Abortion Debate Likely to Heat Up in 2012
Last year was a pivotal one for abortion laws. Dozens of restrictions were passed in the states — nearly a record since the Supreme Court’s 1973 Roe v. Wade decision, which legalized abortion.
This year, anti-abortion groups say they’ll focus on passing more restrictions, and on a state-by-state campaign to grant constitutional rights to embryos.
The anti-abortion strategy this year is to pass bills that would ban abortions earlier, and to change the legal definition of personhood — an effort that would outlaw abortions.
Among our top priorities this year is to continue to ensure Planned Parenthood is not receiving government funds, to pass clinic regulations that will ensure the health and safety of women, and also to ensure that insurance plans do not cover abortion.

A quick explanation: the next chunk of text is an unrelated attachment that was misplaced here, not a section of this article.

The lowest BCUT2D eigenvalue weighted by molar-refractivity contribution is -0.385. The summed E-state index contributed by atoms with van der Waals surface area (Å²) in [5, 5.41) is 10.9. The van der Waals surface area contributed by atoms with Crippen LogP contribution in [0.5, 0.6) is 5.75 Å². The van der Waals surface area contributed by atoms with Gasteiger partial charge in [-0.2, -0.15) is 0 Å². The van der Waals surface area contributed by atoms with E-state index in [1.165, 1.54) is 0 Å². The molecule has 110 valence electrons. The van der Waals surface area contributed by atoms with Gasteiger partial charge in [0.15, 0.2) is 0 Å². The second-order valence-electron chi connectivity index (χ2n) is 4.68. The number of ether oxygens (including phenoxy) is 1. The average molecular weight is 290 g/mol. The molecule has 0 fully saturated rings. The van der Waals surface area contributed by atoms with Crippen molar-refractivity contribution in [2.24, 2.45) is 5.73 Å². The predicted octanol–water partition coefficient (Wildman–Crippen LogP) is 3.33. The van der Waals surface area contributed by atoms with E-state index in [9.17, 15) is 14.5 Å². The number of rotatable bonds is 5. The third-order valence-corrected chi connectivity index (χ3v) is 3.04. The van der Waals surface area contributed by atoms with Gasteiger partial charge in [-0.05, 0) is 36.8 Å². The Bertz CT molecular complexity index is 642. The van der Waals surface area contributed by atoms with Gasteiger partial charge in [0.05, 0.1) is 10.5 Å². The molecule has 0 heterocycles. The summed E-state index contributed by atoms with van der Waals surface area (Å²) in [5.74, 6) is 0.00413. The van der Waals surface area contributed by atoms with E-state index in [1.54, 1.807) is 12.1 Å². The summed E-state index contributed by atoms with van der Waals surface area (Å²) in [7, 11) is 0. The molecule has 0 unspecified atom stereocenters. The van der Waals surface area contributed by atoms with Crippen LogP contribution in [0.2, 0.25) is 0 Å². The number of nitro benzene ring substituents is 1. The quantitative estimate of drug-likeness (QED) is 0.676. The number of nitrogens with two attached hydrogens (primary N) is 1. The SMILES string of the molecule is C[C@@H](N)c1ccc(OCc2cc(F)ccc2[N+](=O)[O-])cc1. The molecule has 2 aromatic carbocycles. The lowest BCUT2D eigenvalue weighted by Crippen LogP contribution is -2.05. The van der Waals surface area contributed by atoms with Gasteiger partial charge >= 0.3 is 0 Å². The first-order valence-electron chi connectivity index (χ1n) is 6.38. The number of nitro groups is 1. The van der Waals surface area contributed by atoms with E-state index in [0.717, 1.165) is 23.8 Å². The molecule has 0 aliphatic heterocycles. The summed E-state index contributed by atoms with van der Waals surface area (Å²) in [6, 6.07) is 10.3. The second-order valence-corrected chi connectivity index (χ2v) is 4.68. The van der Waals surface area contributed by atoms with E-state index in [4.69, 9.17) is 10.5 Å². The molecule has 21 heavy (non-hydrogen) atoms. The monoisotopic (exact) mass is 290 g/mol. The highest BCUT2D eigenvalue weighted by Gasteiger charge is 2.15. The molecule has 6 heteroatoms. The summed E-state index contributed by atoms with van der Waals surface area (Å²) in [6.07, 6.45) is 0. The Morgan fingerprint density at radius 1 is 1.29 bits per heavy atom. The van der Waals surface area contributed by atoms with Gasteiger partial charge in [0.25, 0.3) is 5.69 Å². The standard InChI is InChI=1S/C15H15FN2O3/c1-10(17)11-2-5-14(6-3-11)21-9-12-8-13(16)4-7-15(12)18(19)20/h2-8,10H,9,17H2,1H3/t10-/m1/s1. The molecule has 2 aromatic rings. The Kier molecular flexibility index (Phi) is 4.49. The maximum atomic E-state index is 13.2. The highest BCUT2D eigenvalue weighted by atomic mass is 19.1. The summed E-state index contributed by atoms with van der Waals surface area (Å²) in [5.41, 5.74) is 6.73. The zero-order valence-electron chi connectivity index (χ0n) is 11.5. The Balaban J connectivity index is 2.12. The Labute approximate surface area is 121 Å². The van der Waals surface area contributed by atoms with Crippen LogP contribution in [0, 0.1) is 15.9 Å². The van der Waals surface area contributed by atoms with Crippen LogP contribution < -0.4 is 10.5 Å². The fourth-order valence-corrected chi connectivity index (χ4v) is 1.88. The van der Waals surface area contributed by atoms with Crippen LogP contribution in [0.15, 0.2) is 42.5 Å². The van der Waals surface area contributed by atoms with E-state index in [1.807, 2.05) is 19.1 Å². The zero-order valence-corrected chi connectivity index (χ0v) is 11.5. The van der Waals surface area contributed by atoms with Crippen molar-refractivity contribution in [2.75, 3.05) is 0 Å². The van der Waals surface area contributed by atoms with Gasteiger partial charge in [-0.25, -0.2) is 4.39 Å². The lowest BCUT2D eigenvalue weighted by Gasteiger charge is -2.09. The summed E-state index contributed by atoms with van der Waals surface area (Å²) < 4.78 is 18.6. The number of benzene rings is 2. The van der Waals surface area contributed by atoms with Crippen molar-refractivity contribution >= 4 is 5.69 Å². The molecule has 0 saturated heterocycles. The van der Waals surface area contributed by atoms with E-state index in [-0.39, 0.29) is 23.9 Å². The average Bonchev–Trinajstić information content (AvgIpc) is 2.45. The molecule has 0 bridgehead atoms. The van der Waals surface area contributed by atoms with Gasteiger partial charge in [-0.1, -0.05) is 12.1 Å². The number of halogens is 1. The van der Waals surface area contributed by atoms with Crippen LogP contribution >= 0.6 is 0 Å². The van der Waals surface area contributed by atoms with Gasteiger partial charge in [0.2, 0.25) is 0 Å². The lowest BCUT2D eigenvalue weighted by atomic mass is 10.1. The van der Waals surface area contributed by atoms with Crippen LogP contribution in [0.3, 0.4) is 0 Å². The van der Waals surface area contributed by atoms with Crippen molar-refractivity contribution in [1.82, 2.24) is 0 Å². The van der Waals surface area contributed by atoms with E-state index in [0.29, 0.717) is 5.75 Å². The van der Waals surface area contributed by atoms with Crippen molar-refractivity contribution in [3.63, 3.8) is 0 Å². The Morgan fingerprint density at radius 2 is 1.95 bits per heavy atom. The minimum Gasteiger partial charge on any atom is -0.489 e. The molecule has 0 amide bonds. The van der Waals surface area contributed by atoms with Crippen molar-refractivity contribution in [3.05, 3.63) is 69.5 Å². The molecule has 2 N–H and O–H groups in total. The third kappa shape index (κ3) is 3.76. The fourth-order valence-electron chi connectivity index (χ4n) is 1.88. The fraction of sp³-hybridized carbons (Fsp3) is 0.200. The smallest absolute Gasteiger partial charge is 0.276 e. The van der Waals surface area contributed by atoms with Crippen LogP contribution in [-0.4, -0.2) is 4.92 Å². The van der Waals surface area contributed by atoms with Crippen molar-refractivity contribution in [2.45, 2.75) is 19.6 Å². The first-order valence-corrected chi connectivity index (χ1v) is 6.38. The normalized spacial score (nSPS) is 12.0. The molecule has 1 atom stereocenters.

- Kellie Fiedorek, Americans United for Life
Last month, the National Right to Life Committee announced it would push bills to prohibit abortions at 20 weeks, based on the assumption that fetuses can feel pain. Five states have passed this law. Mary Spaulding Balch, state legislation director for the group, says that’s just the beginning.
“No serious challenge, no serious legal challenge, has been mounted to any of these state laws to date,” she says. “And we know that these laws work.”
A version of the fetal pain bill was just introduced in Congress targeting the District of Columbia. Other bills would ban private insurance companies from covering abortions, and restrict federal and state funding to any abortion provider. That’s a key goal of Americans United for Life. Kellie Fiedorek is an attorney with the anti-abortion group.
“Among our top priorities this year is to continue to ensure Planned Parenthood is not receiving government funds, to pass clinic regulations that will ensure the health and safety of women, and also to ensure that insurance plans do not cover abortion,” she says.